Bryson DeChambeau and the British Open - they don’t exactly go together like a horse and carriage.
The horse - DeChambeau - is to the game of golf what Mark McGwire was to baseball in 1998. His bulked-up blasts carry through the air like Richard Branson’s rocket plane. His strength allows him to ignore bunkers, fear no rough and make no apologies. His long-distance demeanor knows no boundaries.
The carriage - the British Open - is links golf, where wind and weather can compromise the strongest of airborne projectiles, where rough can be radical, where the ground offers the safest passage. Adjustments have to be made. And to this point, the player and the playing field have not bonded.
DeChambeau has competed in three British Opens, missed the cut in two and tied for 33rd in the other. Of course, he is early in his career. He would not be the first to take bumps and bruises, to falter before figuring things out. Certainly, he is intrigued.
“Yeah, I mean, I don't know why,” DeChambeau, 27, said at his Tuesday press conference. “I played well in the Walker Cup (as an amateur) when it was here…. I played really great golf. Maybe the conditions have been favorable when I played over in the Walker Cup, where I do pretty well with not as windy conditions and firmer ground environments.
“The times I've played in the British Opens in the past, I think they've been a little wet and windy. I usually struggle on that in general. I think that hopefully if we get a little bit of a dry week, I can get the wind under control in my brain, hopefully I can have a good week.”
The 2020 British Open was postponed because of the pandemic. In the time since DeChambeau played in the 2019 event at Royal Portrush to this week at Royal St. George’s, he has packed on pounds and pumped up distances. He is bringing his freshly fortified bomb-and-gouge game overseas for the first time.
“The thing is you can't miss it out here very often,” said DeChambeau, who won the 2020 U.S. Open last September. “If you do you're in the hay and it's not easy to get out of. This is the first time I've taken my length to links golf. We'll see how that plays. Maybe it plays out well; maybe it doesn't. I'll keep trying to figure it out.”
Another long hitter - Tiger Woods - got it solved. Woods tweaked his game to fit the territory. As his career went along, he employed a low-slung shot he dubbed a “stinger,” and used irons and fairway woods off the tees. At the 2006 British Open at Royal Liverpool, Woods won while hitting only one driver all week, one of his three British Open championships.
But it doesn’t appear DeChambeau is ready to embrace such a concept, not yet, not at Royal St. George’s. Rather, sort of sounds like he is asking the British coastal conditions to compromise. Sort of sounds like the horse still plans to be in full gallop.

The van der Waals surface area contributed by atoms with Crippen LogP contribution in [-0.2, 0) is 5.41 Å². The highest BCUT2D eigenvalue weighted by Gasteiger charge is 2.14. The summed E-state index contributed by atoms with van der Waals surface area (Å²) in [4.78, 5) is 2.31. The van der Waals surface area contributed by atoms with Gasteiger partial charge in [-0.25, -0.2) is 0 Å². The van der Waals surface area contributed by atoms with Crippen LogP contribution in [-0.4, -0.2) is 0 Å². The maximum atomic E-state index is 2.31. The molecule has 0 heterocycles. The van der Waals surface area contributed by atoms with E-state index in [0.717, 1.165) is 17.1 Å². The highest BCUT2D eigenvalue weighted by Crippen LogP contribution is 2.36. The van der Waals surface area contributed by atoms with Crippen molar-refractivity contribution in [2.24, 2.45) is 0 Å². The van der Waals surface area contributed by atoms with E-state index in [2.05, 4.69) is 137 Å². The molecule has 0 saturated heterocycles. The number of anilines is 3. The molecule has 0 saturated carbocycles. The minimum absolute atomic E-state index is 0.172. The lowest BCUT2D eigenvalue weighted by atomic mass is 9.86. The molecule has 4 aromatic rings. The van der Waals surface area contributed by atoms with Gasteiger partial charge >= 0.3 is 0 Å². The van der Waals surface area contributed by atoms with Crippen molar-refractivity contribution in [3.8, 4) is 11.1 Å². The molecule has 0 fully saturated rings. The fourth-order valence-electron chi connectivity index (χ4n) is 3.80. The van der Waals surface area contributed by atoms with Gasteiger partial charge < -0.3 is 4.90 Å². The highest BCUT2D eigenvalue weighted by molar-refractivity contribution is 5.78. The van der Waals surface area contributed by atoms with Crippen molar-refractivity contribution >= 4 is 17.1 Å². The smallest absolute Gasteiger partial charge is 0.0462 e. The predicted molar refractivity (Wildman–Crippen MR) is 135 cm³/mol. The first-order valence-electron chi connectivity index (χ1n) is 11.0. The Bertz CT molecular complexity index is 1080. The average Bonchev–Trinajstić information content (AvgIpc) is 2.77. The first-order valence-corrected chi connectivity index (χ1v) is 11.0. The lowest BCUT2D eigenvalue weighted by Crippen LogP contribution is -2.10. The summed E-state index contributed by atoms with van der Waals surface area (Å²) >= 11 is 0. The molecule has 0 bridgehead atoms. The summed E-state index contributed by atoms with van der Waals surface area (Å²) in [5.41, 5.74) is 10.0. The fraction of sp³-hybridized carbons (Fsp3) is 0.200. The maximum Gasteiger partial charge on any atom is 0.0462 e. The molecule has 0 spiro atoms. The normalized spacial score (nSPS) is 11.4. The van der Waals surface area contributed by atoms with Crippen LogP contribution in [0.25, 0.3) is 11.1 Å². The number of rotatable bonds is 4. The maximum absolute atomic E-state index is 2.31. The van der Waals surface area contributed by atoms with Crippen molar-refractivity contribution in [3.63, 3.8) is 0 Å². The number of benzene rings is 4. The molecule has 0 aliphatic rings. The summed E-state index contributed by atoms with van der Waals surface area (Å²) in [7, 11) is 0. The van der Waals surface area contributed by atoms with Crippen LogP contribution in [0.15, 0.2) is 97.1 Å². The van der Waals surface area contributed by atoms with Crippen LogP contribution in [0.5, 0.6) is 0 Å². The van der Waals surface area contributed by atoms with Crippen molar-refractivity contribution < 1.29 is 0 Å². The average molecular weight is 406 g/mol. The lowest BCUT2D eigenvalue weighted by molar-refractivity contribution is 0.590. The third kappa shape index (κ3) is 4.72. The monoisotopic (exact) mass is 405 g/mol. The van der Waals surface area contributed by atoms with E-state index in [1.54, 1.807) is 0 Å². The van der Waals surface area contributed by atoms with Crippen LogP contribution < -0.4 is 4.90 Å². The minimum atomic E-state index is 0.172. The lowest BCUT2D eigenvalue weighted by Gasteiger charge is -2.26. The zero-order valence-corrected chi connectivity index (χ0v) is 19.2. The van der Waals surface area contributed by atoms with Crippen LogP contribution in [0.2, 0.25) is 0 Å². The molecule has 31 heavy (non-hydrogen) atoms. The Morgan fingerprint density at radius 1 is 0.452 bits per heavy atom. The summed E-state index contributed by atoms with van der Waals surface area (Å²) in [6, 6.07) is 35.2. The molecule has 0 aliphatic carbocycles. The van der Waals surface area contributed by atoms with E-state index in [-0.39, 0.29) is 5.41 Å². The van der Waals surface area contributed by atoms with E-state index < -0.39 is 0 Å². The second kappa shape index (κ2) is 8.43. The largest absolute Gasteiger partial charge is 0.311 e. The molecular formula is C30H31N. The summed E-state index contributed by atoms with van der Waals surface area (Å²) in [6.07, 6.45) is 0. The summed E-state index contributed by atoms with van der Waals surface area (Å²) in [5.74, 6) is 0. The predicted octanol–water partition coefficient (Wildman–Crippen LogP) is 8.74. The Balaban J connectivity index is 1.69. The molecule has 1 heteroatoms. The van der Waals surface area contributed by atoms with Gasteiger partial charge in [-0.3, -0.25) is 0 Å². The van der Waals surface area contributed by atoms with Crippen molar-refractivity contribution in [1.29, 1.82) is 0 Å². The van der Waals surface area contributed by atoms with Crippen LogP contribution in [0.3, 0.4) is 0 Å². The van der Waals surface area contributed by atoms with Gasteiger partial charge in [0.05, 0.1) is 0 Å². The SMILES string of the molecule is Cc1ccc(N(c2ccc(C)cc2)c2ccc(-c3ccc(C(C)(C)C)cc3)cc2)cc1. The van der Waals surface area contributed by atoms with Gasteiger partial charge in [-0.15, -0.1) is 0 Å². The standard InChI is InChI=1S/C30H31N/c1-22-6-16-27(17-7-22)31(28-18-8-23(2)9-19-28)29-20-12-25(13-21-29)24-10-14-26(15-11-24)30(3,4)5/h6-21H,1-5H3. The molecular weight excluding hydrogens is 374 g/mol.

“I look at Tiger and what he did back in the early 2000s … that's an interesting thought process that may come into play here soon,” DeChambeau said. “But there's too many places out here where covering some of those bunkers is a huge advantage no matter what, so that's kind of the game plan I'm going to take as of right now.”
That said, DeChambeau made it clear there is one game he is not going to play this week - the “he said, he said” feud going on with Brooks Koepka, which continues to get media play. During a press conference prior to DeChambeau, Koepka answered inquiries about the ongoing antagonism and indicated he would continue to “take my shots.”
DeChambeau, who recently teamed with Aaron Rodgers to beat Phil Mickelson and Tom Brady in television’s The Match, said he has no interest in advancing the insult match with Koepka.
“He can say whatever he wants,” DeChambeau said. “I think he said something back at Liberty National not upholding something. I don't know what he's talking about in that regard. Maybe that's on me, maybe I didn't.
“I really don't remember anything about that. We just had a conversation that I really don't know what happened, because we haven't really bantered back and forth until now. So it's like why is that happening now.
“Besides that, I'm just here to play golf and focus on that. If we want to keep bantering back and forth, obviously being respectful and keeping lines where they aren't getting crossed, yeah, I think it's fun and a good environment for people in golf.”
More Morning Read Coverage of 2021 British Open:
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- Bettors' Roundtable: Favorites, Sleepers, Best Bets from Pool of Experts
- No Course Embraces Quirks Quite Like Royal St. George's'
- Shane Lowry Can Make Rare History This Week
- The Perfect Venue to Cap 2021 Major Season? It's Royal St. George's
- Americans Need to Man Up an Deal With British Open Travel Protocols
- Elements of Style: What Pros Will Wear This Week at British Open
- Gary Player Says St. George's is Easiest of Open Venues